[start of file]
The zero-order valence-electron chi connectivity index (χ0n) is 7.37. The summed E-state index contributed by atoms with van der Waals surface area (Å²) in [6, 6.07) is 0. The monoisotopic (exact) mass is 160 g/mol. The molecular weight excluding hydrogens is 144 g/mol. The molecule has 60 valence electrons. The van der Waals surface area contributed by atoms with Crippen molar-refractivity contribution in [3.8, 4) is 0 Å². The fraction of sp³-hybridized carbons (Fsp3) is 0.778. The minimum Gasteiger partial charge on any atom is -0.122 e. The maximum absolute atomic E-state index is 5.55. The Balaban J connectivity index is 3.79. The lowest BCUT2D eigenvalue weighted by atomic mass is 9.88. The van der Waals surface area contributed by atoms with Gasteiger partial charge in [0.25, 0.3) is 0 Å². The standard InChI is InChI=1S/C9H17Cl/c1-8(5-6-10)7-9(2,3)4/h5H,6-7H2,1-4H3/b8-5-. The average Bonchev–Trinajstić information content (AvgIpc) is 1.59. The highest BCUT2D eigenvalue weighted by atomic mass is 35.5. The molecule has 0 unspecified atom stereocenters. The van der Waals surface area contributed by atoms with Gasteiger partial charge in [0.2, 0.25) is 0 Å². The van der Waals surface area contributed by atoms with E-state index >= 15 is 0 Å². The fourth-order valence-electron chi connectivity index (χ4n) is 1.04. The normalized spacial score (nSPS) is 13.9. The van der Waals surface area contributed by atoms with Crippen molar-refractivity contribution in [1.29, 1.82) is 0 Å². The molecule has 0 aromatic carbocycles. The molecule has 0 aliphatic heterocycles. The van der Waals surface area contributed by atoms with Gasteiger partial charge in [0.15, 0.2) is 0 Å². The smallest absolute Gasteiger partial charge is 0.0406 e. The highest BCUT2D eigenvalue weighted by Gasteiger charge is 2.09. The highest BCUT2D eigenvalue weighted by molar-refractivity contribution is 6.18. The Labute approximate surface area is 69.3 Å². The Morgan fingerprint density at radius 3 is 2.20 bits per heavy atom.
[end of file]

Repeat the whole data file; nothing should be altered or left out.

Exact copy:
The zero-order valence-electron chi connectivity index (χ0n) is 7.37. The summed E-state index contributed by atoms with van der Waals surface area (Å²) in [6, 6.07) is 0. The monoisotopic (exact) mass is 160 g/mol. The molecular weight excluding hydrogens is 144 g/mol. The molecule has 60 valence electrons. The van der Waals surface area contributed by atoms with Crippen molar-refractivity contribution in [3.8, 4) is 0 Å². The fraction of sp³-hybridized carbons (Fsp3) is 0.778. The minimum Gasteiger partial charge on any atom is -0.122 e. The maximum absolute atomic E-state index is 5.55. The Balaban J connectivity index is 3.79. The lowest BCUT2D eigenvalue weighted by atomic mass is 9.88. The van der Waals surface area contributed by atoms with Gasteiger partial charge in [0.25, 0.3) is 0 Å². The standard InChI is InChI=1S/C9H17Cl/c1-8(5-6-10)7-9(2,3)4/h5H,6-7H2,1-4H3/b8-5-. The average Bonchev–Trinajstić information content (AvgIpc) is 1.59. The highest BCUT2D eigenvalue weighted by atomic mass is 35.5. The molecule has 0 unspecified atom stereocenters. The van der Waals surface area contributed by atoms with Gasteiger partial charge in [0.2, 0.25) is 0 Å². The van der Waals surface area contributed by atoms with E-state index >= 15 is 0 Å². The fourth-order valence-electron chi connectivity index (χ4n) is 1.04. The normalized spacial score (nSPS) is 13.9. The van der Waals surface area contributed by atoms with Crippen molar-refractivity contribution in [1.29, 1.82) is 0 Å². The molecule has 0 aromatic carbocycles. The molecule has 0 aliphatic heterocycles. The van der Waals surface area contributed by atoms with Gasteiger partial charge in [0.15, 0.2) is 0 Å². The smallest absolute Gasteiger partial charge is 0.0406 e. The highest BCUT2D eigenvalue weighted by Gasteiger charge is 2.09. The highest BCUT2D eigenvalue weighted by molar-refractivity contribution is 6.18. The Labute approximate surface area is 69.3 Å². The Morgan fingerprint density at radius 3 is 2.20 bits per heavy atom.